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On the Hunt for Denali’s Dinosaurs

National Park Service paleobotanist Cassi Knight is the first person in 70 million years to glimpse Denali National Park’s dinosaur tracks—but she’s still searching for their bones.

Over the course of a long June day, when the glow of sunshine never fully leaves the Alaskan sky, National Park Service scientist Cassi Knight strides over alpine tundra and bushwhacks through alder and willow thickets under the shadow of Denali. The park is known for its namesake peak and charismatic megafauna, but Knight, 27, isn’t particularly interested in those at the moment. She’s staring through her binoculars, gazing across the hills and huge valleys for something few people know exist in Denali National Park and Preserve: fossils.

There, over the past 11 years, paleontologists have discovered a trove of more than 300 fossil sites preserving 70-million-year-old dinosaur tracks, bird tracks, and plants of all kinds, including enormous sequoia-like trees and ancient sinewy horsetails. The fossil record is so extensive that paleontologists have been able to piece together a complete view of the ecosystem here in the late Cretaceous period (100 to 66 million years ago). In a Pacific Northwest-like climate, huge duck-billed plant-eating dinosaurs and two-legged predators roamed, birds similar to sparrows and herons patrolled the sky, and lush ferns crowded the understories of skyscraping forests.

Because fossils were so recently discovered in Denali, many questions remain, such as how the plants and animals adapted to the cycles of 24-hour daylight and 24-hour darkness. Perhaps the biggest question, however, is what fossils and tracks still remain uncovered—and it’s Knight’s job is to answer that.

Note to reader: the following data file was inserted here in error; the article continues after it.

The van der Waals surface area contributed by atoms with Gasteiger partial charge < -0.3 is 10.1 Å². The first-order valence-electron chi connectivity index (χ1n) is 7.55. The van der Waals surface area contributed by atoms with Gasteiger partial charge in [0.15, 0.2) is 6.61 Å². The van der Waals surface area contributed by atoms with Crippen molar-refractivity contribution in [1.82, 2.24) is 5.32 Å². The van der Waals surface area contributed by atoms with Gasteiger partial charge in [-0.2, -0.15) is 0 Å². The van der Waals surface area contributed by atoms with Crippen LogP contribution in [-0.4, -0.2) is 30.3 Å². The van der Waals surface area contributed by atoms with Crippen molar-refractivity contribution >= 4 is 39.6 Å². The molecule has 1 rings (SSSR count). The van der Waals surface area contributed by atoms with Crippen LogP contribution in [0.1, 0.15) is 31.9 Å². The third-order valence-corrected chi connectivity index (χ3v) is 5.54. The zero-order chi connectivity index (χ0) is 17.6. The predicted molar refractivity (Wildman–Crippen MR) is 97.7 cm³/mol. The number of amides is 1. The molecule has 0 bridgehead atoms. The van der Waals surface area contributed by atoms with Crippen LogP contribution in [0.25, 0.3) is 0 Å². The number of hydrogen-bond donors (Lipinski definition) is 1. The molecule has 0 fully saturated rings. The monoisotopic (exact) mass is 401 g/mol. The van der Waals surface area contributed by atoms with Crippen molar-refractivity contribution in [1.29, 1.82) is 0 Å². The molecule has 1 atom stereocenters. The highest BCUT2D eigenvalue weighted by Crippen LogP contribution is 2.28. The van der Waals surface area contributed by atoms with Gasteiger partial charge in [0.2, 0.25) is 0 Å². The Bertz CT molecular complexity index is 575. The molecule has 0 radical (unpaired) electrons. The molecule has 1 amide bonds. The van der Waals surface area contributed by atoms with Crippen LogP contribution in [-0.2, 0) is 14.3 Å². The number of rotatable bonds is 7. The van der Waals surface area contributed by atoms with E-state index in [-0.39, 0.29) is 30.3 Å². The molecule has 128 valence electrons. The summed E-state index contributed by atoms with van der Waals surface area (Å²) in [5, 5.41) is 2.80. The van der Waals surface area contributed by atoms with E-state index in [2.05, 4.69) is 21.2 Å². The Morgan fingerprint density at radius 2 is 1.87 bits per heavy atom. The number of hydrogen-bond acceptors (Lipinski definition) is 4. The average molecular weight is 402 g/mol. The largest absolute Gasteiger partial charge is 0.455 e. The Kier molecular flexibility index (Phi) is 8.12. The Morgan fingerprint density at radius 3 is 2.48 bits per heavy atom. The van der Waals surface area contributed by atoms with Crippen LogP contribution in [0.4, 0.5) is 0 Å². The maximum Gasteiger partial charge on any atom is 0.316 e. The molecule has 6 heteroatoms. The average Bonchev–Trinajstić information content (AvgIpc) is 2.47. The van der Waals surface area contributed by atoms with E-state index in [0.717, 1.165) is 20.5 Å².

“It’s a huge challenge to figure out what’s out there just because of the nature of this place,” says Knight, who has encountered more bears than she can count, hiked through raging rainstorms, and endured summer temperatures near freezing. “But having that sort of unknown out in the park, it allows you to make new discoveries all the time, and that really speaks to me.”

The fossilized tracks and organic remains largely lie in rock known as the Cantwell Formation. While park scientists aren’t allowed to do excavations in wilderness areas, they can let the earth do the excavations for them. Luckily, in Denali, there are plenty of landslides. Knight typically sleuths Google Earth for outcroppings or fresh landslides, then, with a co-worker, shoulders her backpack and treks out into the wilderness for one or more days of hiking. Recently, while on a four-day backcountry expedition, she and geology intern Tyler Hunt discovered a rocky surface with 15 dinosaur tracks, each approximately 18 inches wide.

“I don’t think I’ve ever really had a job like this where things were just so open and almost every time that I go out, a new site is found,” says Knight. “You get to be the first person to see stuff in 70 million years—or really ever, because there were no people 70 million years ago.”

Knight is also tasked with monitoring known fossil sites to make sure they haven’t been damaged by erosion, earthquakes, landslides, or visitors. So far, only one of the fossil sites, known as Dino Dance Floor—a collection of hadrosaur and T. rex-like theropod tracks, as well as horsetail and metasequoia fossils—is regularly visited. So far, there hasn’t been any damage or vandalism, which have been common in other parks. But still, questions remain.

“One of the crazy things here that people are still trying to wrap their heads around is, we have all these dinosaur tracks, bird tracks, and plant fossils in the Cantwell Formation, but why in the world have we never found dinosaur bones here?” says Knight. “That’s something we’re constantly grappling with.”

It’s possible that conditions weren’t favorable for preserving skeletons 70 million years ago. Another explanation is that they’re out there, but the park is vast, summer is short, and the bones simply haven’t been discovered—yet.

Desired Superpower: “I’d love to be able to speak every language in the world because you could learn so much from so many people and gain so many different perspectives!”

Essential Field Item: “Binoculars. They come in handy for finding fossils from a distance. And they’re great for the game called Bear or Rock, where you’re trying to figure out if a distant dark spot is a bear or a rock.”


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